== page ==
The mimivirus is so enormous it has its own kind of CRISPR-like immune system to defend against the smaller viruses that attack it. A team in France has confirmed how it works by transferring the entire system to a bacterium and tweaking it to destroy a different target.

Sep 1, 2019

Diabetes medication to reduce heart disease shows promise

Posted by in category: biotech/medical

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Aug 31, 2019

Google’s Stadia game service is officially coming November: Everything you need to know

Posted by in categories: entertainment, mobile phones

Today, Google has revealed the key details that were conspicuously missing from its March announcement of the new Stadia game streaming service. Namely, what the heck we’re going to be able to play, how much we’ll pay, and when we can get started with the exciting new service — which beams high-end console and PC games to any Chrome web browser, Chromecast Ultra TV dongle or Pixel 3 smartphone from beefy new Google servers.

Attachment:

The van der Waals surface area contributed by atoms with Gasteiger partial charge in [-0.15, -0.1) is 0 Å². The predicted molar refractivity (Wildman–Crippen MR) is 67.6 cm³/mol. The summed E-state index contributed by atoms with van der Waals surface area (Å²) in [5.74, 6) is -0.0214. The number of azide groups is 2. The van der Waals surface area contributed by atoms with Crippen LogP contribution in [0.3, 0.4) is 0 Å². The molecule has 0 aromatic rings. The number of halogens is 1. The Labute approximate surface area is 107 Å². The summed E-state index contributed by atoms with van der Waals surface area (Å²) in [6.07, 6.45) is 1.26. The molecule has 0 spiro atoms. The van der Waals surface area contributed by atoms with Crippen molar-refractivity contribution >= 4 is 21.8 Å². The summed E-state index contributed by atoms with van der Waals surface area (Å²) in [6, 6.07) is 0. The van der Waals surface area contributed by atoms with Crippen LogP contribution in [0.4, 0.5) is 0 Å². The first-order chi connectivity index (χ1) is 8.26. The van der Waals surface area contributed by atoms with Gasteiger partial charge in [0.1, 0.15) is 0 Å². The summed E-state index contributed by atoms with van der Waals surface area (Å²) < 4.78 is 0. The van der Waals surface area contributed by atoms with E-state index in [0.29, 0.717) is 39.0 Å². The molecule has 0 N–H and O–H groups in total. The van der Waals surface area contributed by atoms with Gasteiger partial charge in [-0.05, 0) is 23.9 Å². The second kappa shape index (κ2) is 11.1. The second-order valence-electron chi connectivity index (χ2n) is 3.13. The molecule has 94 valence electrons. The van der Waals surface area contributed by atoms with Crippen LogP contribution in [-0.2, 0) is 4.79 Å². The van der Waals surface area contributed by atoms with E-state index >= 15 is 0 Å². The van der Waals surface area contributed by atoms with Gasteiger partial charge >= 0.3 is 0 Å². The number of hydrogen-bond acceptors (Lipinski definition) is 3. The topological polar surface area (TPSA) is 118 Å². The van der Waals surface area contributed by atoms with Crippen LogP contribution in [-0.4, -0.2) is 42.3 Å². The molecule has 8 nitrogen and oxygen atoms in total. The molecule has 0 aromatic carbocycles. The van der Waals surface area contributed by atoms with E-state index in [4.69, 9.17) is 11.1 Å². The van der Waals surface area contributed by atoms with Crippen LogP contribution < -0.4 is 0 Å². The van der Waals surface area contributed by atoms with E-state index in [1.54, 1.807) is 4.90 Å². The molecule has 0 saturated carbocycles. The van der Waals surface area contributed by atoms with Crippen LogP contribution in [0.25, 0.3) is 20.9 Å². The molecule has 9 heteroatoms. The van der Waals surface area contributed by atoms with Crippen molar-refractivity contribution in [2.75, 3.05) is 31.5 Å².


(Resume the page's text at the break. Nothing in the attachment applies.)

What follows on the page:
The short version: Google Stadia will launch in November, in 14 different territories including the US, UK and Canada, with at least 31 games from 21 different publishers, for an initial “Founder’s Edition” price of $130 for a hardware starter kit with three months of premium service, and $10 a month afterwards. There’s a separate free tier coming in 2020.

Pre-orders for the “Founder’s Edition” are now open, and I’ll explain what it is in a tad, but there’s something important you should know first.

Aug 31, 2019

NASA And ESA Considering Sample Return Missions To Dwarf Planet Ceres

Posted by in category: space

Ceres sample return mission should help solve the mystery of how Earth got so much water.

Aug 31, 2019

The First Human Head Transplant Was Successful? THE TRUTH || DOCTOR SERGIO CANAVERO

Posted by in categories: 3D printing, biotech/medical, entertainment, space travel

This is interesting because it has today type applications, but I wonder, what about a 3D printed body? Remember the movie Starship Troopers when they repaired that guy’s leg in the water tank thing? I’ve seen similar devices in other movies. Could be easier than removing the head completely and safer, when the ability to print human tissues is feasible.